As the music industry changes, many musicians have found new ways of marketing their music and new outlets for finding fans. Now it is almost unheard of for a band or musician to not have a MySpace page in addition to (or in place of) a separate webpage. Beyond that, exposure on YouTube, television shows that favor up-and-comer artists for the soundtrack and even video games are all ways to find new fans. While some see this as shameless self-promotion, for many bands these opportunities can make a huge difference in how quickly they develop a following. Innerpartysystem chose to go the video game route and “Don’t Stop” has been included in a number of games already. Piccone explains, “Kids definitely have found out about us through the video games. We’ll get kids commenting on our MySpace that they first heard “Don’t Stop” in Madden. There’s something slightly disturbing to us that it feels like advertising in video games and films to a certain extent is taking up the positioning that used to be occupied by radio and music videos. Especially in America (music videos on television are very sparse anymore). To younger kids, it makes no difference where they first heard a band. To us, in this new landscape of music, we feel like those kind of placements are important to get your music and messages heard.”

In addition to joining the trend of diverse marketing, Innerpartysystem also launched a “Don’t Stop Remixer” on their website as an effort to attract the creative efforts of their fans. Allowing listeners to mix their own versions of the song added an interactive aspect to the website as well as giving listeners an opportunity to put their own twist on the track. “We’ve always strived to do cool, creative things with our videos and online content. There’s so much of it out there at this point that most people really only scratch the surface. You know someone’s a hardcore fan when they start talking about the mixer or ‘talkin berks county’. The remixer actually came about because we got linked up with these guys in an awesome video collective called Eclectic Method. They actually just did this video remix of Stephen Colbert that he picked up on his show. They do pretty amazing things, remixing video content in real time. It was one of those situations where they were affiliated with one of the guys from EBN [Emergency Broadcast Network], and the first “Don’t Stop” video was heavily influenced by EBN’s style. Everything just came together and made sense,” Piccone says.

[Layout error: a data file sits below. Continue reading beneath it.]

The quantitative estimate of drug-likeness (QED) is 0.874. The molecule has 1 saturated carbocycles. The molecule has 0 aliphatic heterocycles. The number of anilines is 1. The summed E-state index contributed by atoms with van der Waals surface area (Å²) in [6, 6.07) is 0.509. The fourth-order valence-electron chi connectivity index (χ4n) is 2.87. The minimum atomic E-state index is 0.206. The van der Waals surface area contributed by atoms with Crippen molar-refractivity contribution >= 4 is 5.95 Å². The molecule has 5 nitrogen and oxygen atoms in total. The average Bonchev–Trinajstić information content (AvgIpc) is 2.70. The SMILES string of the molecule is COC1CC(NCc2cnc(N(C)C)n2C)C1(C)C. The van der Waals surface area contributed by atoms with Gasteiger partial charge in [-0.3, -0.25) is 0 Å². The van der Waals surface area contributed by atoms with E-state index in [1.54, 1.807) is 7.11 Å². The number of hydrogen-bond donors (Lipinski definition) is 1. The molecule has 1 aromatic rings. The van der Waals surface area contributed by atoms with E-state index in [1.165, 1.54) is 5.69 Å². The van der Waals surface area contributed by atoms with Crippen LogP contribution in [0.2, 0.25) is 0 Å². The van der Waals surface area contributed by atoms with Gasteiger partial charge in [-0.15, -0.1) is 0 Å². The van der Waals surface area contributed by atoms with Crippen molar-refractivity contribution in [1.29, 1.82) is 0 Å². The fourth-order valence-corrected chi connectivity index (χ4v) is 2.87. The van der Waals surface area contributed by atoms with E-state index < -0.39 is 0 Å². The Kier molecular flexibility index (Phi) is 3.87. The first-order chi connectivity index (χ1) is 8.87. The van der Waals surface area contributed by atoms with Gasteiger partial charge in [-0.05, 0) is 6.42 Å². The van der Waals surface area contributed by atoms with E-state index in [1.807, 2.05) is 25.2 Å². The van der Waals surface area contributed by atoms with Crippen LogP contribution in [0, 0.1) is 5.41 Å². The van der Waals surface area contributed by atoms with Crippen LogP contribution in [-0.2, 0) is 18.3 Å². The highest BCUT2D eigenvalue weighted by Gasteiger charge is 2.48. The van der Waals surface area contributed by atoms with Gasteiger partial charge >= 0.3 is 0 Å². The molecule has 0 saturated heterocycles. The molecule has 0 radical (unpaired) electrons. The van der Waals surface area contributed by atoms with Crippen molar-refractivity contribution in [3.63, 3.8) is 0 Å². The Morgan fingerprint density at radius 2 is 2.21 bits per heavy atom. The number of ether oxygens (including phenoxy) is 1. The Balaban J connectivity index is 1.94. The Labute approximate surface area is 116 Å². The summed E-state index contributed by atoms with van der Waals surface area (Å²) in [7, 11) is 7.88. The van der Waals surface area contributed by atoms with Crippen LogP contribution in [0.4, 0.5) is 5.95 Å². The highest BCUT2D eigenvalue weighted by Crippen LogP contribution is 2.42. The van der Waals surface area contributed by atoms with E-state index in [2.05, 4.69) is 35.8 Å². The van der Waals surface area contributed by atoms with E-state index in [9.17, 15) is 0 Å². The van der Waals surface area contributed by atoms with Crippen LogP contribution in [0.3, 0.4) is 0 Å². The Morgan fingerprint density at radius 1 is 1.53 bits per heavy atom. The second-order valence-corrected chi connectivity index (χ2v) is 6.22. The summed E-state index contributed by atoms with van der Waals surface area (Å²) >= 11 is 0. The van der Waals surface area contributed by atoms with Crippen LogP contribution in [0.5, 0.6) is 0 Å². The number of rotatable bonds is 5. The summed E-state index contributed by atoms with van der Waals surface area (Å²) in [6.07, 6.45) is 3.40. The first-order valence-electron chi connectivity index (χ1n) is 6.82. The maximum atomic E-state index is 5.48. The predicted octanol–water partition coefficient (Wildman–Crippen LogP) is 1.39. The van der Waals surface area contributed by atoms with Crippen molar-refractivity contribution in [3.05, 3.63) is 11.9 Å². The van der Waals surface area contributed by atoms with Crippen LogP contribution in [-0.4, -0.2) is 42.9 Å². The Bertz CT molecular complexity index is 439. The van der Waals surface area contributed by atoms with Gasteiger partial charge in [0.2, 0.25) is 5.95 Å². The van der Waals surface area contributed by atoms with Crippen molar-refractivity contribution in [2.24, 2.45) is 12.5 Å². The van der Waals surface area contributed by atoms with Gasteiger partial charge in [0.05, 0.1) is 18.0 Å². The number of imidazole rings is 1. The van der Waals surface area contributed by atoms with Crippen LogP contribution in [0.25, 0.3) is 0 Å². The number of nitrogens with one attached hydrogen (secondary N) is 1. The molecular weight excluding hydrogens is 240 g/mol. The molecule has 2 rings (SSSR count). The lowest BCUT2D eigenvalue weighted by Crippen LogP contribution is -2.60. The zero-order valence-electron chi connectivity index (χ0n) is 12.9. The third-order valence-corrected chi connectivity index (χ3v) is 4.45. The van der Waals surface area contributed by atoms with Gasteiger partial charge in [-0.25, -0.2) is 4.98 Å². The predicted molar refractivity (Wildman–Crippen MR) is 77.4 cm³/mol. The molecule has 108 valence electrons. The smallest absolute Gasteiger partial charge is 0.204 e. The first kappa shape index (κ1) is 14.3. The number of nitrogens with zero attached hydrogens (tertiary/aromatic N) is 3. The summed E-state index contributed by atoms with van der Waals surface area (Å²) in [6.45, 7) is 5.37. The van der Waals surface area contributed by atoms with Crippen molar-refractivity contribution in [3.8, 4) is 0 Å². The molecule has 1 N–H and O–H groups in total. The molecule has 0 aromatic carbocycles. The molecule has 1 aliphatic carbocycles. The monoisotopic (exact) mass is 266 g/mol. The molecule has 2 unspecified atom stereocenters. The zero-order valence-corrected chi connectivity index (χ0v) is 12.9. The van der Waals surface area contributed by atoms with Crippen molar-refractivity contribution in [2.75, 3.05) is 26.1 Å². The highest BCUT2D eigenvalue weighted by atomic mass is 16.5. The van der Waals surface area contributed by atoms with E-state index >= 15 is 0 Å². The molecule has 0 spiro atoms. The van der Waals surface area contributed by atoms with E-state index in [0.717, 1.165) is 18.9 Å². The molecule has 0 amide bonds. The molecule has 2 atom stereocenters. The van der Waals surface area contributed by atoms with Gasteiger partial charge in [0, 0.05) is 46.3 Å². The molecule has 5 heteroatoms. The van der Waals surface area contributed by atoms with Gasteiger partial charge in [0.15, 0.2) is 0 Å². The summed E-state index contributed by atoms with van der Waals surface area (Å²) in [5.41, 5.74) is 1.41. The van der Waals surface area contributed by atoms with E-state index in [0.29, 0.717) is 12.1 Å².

With all the time on tour and the chaos that comes with living out of a suitcase, Piccone still doesn’t regret being part of Innerpartysystem and sees it as having a lot of perks, “Psht, free bitches and cocaine, what do you think? No, really, it’s just travelling all over the earth, doing new things, meeting new people, playing music for people that actually made the effort to come out and see you play. It’s all amazing. The most difficult is missing my loved ones. I miss my family and friends so much sometimes it’s unbearable. I think you always underestimate how much it will sting being away from them for months on end. But I signed up for this, no one twisted my arm. Like everything else in life, there are pros and cons. At the end of the day this is all totally worth it. I feel very lucky that I have the chance to do this. I wouldn’t trade it for anything.